Sun Starts to Roll Out OpenSolaris
by Timothy Prickett Morgan
Sun Microsystems this week took its first step toward rolling out a completely open source version of its Solaris Unix variant. Solaris will be made open-source under the Community Development and Distribution License (CDDL), a new license the company developed that has been sanctioned by the Open Source Initiative as a bona fide and legitimate interpretation of open source ideals. However, if you expected to see the full-fledged OpenSolaris, you'll have to wait a bit longer.
Sun is this week rolling out the OpenSolaris site and the CDDL, and is setting the OpenSolaris community free to pursue its own interests. Sun is also releasing to the OpenSolaris community a portion of the Solaris 10 codebase, specifically the code behind DTrace, the performance monitoring and tuning tool that is one of the hot new features in the forthcoming Solaris 10 operating system, which is set to go into production next week.
According to Tom Goguen, vice president of marketing for Sun's operating platforms group, Sun will now be associated with three variants of Unix. There will be the production variant of Solaris, the Software Express variant, which is a beta program for future releases and versions, and the Open Solaris variant, which is the development community that Sun hopes to spawn around the Solaris 10 code that it will eventually free, in its entirety, under the CDDL.
Sun submitted the CDDL to OSI in December, and the OSI board approved the license on January 14. The CDDL is based heavily on the Mozilla Public License (MPL) 1.1, but it includes some things that other open source licenses do not. For instance, the CDDL allows the blending of open- and closed-source programs within the same solution; in open source lingo, CDDL is not viral, as is the GNU General Public License, which maintains that if you modify code or mix any code with a GPL program, the associated code, by default, is under the GPL license. Obviously, many people like this viral nature, and many people do not. The CDDL also has provisions that allow the full weight of the Solaris patent portfolio to stand behind the OpenSolaris community, a kind of provision that is lacking in Linux because it has not been patented and cross-licensed to death like Unix was for two decades.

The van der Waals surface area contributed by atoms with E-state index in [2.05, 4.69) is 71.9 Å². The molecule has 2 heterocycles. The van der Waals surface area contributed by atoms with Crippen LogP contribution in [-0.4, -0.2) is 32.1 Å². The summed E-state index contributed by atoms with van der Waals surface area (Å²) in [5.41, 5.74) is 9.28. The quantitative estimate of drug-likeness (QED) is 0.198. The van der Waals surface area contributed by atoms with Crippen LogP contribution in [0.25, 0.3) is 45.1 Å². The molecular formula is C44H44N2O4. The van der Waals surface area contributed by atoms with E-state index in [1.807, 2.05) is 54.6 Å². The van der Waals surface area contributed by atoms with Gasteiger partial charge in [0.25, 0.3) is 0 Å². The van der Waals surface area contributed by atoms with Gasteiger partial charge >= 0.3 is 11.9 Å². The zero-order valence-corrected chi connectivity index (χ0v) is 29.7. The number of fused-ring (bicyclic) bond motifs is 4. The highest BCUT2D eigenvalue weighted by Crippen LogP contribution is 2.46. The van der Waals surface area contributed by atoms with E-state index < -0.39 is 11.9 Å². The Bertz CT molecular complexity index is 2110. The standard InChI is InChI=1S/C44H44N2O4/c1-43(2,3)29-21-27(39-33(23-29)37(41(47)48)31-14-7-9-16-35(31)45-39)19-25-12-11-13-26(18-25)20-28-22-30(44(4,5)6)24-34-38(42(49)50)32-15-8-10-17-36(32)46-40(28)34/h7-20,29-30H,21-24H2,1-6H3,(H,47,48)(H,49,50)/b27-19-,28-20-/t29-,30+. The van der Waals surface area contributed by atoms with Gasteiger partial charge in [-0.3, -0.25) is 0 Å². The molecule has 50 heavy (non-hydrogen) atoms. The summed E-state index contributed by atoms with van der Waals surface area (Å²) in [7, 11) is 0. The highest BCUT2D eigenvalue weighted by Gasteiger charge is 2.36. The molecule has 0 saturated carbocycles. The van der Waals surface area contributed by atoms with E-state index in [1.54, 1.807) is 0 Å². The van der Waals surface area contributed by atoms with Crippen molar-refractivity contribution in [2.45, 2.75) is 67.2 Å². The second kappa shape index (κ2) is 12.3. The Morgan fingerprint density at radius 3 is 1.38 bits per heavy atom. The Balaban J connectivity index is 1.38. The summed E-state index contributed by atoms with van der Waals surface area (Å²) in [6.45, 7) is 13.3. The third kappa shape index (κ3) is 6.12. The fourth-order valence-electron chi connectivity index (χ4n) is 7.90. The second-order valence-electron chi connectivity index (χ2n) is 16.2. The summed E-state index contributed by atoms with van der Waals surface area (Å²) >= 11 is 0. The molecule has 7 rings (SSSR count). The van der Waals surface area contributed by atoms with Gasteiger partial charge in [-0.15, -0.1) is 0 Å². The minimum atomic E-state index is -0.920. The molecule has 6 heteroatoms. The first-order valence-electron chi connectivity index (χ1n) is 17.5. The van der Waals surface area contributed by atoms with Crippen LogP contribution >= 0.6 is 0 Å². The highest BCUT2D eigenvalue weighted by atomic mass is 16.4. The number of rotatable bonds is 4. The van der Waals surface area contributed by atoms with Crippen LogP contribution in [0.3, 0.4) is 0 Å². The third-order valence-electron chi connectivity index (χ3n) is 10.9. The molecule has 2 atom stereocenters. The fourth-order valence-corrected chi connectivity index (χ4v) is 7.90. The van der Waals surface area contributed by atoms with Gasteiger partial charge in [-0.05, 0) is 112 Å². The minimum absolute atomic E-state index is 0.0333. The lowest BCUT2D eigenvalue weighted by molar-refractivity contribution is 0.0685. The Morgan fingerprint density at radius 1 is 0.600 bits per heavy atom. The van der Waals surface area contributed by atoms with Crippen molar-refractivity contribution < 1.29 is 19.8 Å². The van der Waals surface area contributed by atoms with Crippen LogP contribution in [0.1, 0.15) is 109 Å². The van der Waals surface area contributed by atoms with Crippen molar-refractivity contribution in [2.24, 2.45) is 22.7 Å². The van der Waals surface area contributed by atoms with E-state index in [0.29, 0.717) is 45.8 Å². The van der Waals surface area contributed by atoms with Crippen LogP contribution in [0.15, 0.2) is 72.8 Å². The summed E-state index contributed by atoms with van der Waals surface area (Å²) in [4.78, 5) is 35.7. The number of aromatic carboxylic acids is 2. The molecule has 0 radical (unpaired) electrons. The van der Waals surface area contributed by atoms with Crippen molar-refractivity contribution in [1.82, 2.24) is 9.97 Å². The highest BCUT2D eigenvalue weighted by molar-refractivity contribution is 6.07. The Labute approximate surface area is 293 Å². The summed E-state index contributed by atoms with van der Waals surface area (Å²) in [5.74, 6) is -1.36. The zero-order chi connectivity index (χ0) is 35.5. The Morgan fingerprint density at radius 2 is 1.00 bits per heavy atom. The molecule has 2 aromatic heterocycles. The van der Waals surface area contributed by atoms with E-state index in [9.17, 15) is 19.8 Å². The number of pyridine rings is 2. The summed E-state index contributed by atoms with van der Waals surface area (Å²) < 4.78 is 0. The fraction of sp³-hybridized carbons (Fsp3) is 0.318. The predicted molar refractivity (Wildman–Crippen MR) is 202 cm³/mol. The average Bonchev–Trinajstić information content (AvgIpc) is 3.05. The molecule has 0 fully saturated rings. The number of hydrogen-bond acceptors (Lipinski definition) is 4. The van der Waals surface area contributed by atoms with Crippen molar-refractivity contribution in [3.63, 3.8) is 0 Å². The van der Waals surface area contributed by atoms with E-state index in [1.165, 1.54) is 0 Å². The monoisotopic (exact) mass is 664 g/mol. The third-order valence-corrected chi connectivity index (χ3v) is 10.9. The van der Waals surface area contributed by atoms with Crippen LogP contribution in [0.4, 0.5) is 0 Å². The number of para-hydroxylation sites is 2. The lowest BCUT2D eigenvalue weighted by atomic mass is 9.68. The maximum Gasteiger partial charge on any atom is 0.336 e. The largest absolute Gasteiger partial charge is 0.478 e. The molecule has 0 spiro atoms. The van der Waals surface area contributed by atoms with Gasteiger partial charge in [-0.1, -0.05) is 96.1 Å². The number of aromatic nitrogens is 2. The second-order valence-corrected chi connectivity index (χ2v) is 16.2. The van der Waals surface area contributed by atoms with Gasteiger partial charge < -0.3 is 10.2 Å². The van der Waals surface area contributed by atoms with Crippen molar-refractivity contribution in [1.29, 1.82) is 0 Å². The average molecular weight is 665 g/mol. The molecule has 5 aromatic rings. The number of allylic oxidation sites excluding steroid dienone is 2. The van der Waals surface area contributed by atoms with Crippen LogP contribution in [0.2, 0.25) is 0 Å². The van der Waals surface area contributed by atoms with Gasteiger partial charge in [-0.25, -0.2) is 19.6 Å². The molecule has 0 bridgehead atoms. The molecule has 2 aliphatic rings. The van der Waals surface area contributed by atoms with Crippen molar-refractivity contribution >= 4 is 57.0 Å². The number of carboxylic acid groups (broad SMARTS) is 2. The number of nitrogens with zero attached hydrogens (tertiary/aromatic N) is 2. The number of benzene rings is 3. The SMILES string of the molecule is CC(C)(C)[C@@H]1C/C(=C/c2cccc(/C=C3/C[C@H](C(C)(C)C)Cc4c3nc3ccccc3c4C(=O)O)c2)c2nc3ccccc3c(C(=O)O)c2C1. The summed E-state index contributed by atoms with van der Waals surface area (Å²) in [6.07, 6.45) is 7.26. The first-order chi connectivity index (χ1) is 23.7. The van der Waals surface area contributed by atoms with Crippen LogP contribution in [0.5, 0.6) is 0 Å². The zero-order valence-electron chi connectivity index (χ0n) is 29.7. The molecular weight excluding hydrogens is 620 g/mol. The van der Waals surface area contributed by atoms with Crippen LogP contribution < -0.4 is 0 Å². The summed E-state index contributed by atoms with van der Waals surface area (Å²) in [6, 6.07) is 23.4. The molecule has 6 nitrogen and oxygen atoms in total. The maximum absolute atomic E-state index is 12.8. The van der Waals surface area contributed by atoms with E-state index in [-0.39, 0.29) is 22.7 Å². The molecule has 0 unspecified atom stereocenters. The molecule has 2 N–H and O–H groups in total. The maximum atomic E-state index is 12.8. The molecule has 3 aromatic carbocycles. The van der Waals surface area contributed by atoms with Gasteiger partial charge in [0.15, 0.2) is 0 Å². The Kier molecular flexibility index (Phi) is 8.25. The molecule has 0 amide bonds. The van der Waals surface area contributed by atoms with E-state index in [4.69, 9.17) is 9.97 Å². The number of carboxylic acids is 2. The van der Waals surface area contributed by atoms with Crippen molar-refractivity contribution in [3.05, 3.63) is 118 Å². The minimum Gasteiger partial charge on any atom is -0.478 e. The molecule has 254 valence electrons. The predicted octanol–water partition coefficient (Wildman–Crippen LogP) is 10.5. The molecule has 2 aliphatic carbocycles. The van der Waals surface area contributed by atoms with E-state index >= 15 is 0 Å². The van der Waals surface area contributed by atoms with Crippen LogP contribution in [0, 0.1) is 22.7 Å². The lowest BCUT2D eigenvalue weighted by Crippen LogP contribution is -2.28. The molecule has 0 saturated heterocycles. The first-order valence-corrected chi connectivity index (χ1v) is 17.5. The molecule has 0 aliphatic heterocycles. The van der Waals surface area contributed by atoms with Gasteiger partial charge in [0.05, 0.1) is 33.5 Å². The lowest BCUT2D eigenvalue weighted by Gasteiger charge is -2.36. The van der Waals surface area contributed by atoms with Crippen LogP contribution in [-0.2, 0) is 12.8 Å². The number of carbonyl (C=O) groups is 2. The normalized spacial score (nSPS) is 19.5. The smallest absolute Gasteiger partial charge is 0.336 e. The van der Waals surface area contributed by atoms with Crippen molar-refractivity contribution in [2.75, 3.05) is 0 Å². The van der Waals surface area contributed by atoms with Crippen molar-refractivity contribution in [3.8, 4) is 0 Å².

While Solaris is itself based heavily on the Berkeley Systems Design variant of Unix, which was created by Sun founder Bill Joy and others while they were at the University of California-Berkeley three decades ago, it has seen many changes since the mid-1990s. Unlike Linux, the open source Unix-like platform created by and largely controlled by Linus Torvalds, Solaris has no single person controlling it. Torvalds would argue with this assessment, and undoubtedly claim he is not exercising control, but that the Linux community is. And to an increasing degree, he would be right. But he still has much power and influence in the Linux community, and Sun has no one like that inside Sun and no one (yet) in the OpenSolaris community it hopes to foment. Goguen says Sun has long since needed a kind of distributed, egalitarian approach to creating the Solaris platform, so going the next step into actually letting the community control the development of an open source variant of Solaris is not that much of a gap to jump. In fact, says Goguen, Sun hopes nearly all of the 1,000 software engineers inside Sun will begin to work through the OpenSolaris community as they make their enhancements to the code.
The exact nature of the OpenSolaris community is a bit of a mystery. Goguen says Sun had already established a pilot community, which will be the core of the community to start. Simply sign up and you're in. Sun will also work with the community to establish an advisory board to steer OpenSolaris. The board will have two representatives from Sun, two from the pilot community, and one luminary from the open source community. (Bill Joy is certainly available, and should be asked.) This advisory board will determine the processes by which the OpenSolaris community develops code. Goguen expects the advisory board will be named by March and that all of the issues will be hammered out so buildable source code for OpenSolaris will be available for download some time in the second quarter of this year.
Sun may be providing an open source Solaris to the IT world, but make no mistake, it is not about to give up its decades of experience in rigorously testing software, and it will absolutely not use OpenSolaris downloaded off the community site on its servers. "The goal is to do Solaris development in a community-centric way," says Goguen, "but not to compromise the quality and testing that goes into commercial Solaris."
Sun will continue to own and control the Solaris brand, and it will build its own commercial, compiled version of Solaris 10, which could possibly include features not put into the Solaris community. (I said could. There is no indication that Sun is doing this, but the very nature of the CDDL would allow it, and that is no accident.) Sun will similarly be providing the same certifications on its hardware as it has been doing for years, and it will decide what elements of OpenSolaris to pull into future commercial releases of its own Solaris. What remains unclear is what happens to the Software Express beta program given that, in a way, OpenSolaris will be a beta for future commercial releases.
As for Solaris 10, Goguen says it is on track to be released on DVD and from Sun's Web site on February 1. If you want the shrink-wrapped version in a box, you'll have to wait until March. As soon as Solaris 10 is launched, Sun will also begin rolling it out as a pre-installed option on its Sun Fire Opteron, Xeon, and Sparc servers. It will take a few months to make Solaris 10 an option across the line, says Goguen.